The Russia-Ukraine conflict is affecting more than just gas prices. It’s also leading to multiyear wheat future highs, sparking more concerns about global food supplies.
On Wednesday (March 2nd), the cost per bushel hit $10.59, which is a 7.62% jump from Tuesday. The price marks the highest since March 26, 2008, which peaked at $10.9125.
“Look at what’s happening to wheat prices right now,” Helima Croft, RBC Capital Markets head of global commodity strategy, told CNBC’s Worldwide Exchange. “We could be talking about a major food inflation story.”
Wednesday was the second day in a row that wheat reached the highest amount that a commodity is allowed to jump in a single day, or “limit up.”
The skyrocketing price comes from reports that Russian soldiers have surrounded two major cities in southern Ukraine. And that jolted the market because both Russia and Ukraine are two of the world’s biggest wheat exporters.
According to JPMorgan, Russia actually sends out the most wheat to countries around the globe, and Ukraine consistently sits in the top four exporters.
Around 207 million tons of the commodity goes out every year. Of that, 12% comes from Ukraine and 17% comes from Russia.
The Russia-Ukraine Conflict May Also Affect Beer Prices
Wheat isn’t the only commodity that’s suffering from the Russia-Ukraine Conflict.
As the supply decreases, the brewers will need to up their prices. And if it gets bad enough, there could be a major shortage.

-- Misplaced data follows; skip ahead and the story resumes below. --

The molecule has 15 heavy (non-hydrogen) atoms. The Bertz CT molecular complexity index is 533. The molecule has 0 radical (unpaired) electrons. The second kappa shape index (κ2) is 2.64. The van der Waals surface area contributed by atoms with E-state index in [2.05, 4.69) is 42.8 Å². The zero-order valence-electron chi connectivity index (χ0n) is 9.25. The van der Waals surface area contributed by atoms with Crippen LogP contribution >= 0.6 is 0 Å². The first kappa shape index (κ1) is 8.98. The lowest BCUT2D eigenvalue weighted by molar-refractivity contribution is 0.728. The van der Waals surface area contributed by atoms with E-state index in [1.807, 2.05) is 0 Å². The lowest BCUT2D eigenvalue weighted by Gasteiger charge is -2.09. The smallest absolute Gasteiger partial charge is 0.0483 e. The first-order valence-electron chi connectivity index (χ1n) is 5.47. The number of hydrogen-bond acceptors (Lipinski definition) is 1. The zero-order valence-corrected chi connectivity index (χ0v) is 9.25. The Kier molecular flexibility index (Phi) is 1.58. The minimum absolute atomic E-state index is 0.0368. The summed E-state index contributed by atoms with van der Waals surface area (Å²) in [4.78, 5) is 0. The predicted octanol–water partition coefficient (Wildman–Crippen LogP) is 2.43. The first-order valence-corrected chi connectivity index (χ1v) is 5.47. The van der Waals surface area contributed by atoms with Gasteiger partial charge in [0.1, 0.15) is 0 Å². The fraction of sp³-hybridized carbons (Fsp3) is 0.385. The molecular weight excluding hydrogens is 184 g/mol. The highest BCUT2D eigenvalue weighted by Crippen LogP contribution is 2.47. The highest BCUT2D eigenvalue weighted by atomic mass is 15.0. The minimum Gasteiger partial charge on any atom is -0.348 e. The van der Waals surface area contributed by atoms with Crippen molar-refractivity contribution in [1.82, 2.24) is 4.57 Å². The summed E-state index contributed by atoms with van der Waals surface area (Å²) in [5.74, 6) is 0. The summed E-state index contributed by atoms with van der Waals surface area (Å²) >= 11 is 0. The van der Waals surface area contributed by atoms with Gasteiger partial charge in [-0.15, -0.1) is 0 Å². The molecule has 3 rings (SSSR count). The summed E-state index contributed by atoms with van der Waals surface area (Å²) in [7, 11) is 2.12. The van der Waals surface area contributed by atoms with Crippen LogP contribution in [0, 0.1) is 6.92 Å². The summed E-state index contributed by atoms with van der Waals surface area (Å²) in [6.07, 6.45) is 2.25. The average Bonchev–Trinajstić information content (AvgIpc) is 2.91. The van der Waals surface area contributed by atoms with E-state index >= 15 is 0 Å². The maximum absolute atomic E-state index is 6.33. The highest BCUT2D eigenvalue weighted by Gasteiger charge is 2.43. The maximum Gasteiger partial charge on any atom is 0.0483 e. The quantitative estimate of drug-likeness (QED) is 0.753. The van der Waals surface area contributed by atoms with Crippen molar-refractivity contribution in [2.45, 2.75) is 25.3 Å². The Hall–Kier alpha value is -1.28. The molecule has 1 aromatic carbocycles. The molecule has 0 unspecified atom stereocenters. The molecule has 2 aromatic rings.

However, breweries aren’t struggling just yet. In fact, the major suppliers don’t expect to feel an impact any time soon. But the smaller companies have reported that they’re expecting to raise prices 50 cents to one dollar per pint once barley becomes more scarce.
Aside from wheat and barley, corn futures are also up amid the war. On Wednesday, the price per bushel hit $7.4775, and that’s the highest price the market has seen for the commodity since December 7th, 2021.
“The potential loss of Ukraine exports of corn makes the world situation tighter and could be enough to keep corn prices trending higher for now,” Jack Scoville, grains analyst with Chicago trading firm Price Futures Group, said via the Wall Street Journal.
Corn is a necessary ingredient for foods such as bread and tortillas and drinks like Coca-Cola and bourbon. It’s also used to produce ethanol, which is blended into gasoline. So the price hikes could affect more than just your pantry.